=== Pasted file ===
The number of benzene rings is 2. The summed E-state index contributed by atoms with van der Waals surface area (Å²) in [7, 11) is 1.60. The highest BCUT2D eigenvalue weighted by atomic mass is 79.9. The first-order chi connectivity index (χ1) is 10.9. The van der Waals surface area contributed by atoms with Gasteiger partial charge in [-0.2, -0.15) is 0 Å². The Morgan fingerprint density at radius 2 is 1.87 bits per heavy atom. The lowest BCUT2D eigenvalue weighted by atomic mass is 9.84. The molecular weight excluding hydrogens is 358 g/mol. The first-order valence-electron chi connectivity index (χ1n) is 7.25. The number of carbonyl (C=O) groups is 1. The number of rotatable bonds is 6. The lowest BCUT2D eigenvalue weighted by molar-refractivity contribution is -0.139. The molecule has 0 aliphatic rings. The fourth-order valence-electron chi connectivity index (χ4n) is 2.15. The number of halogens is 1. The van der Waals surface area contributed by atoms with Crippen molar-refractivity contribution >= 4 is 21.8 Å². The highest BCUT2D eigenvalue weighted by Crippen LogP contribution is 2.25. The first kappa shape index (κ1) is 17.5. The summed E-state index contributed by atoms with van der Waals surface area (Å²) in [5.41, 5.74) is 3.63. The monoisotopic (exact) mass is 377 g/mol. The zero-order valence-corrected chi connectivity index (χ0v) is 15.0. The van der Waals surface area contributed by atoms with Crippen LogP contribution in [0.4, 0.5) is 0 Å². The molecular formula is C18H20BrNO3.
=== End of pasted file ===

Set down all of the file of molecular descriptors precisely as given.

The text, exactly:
The number of benzene rings is 2. The summed E-state index contributed by atoms with van der Waals surface area (Å²) in [7, 11) is 1.60. The highest BCUT2D eigenvalue weighted by atomic mass is 79.9. The first-order chi connectivity index (χ1) is 10.9. The van der Waals surface area contributed by atoms with Gasteiger partial charge in [-0.2, -0.15) is 0 Å². The Morgan fingerprint density at radius 2 is 1.87 bits per heavy atom. The lowest BCUT2D eigenvalue weighted by atomic mass is 9.84. The molecular weight excluding hydrogens is 358 g/mol. The first-order valence-electron chi connectivity index (χ1n) is 7.25. The number of carbonyl (C=O) groups is 1. The number of rotatable bonds is 6. The lowest BCUT2D eigenvalue weighted by molar-refractivity contribution is -0.139. The molecule has 0 aliphatic rings. The fourth-order valence-electron chi connectivity index (χ4n) is 2.15. The number of halogens is 1. The van der Waals surface area contributed by atoms with Crippen molar-refractivity contribution >= 4 is 21.8 Å². The highest BCUT2D eigenvalue weighted by Crippen LogP contribution is 2.25. The first kappa shape index (κ1) is 17.5. The summed E-state index contributed by atoms with van der Waals surface area (Å²) in [5.41, 5.74) is 3.63. The monoisotopic (exact) mass is 377 g/mol. The zero-order valence-corrected chi connectivity index (χ0v) is 15.0. The van der Waals surface area contributed by atoms with Crippen LogP contribution in [0.4, 0.5) is 0 Å². The molecular formula is C18H20BrNO3.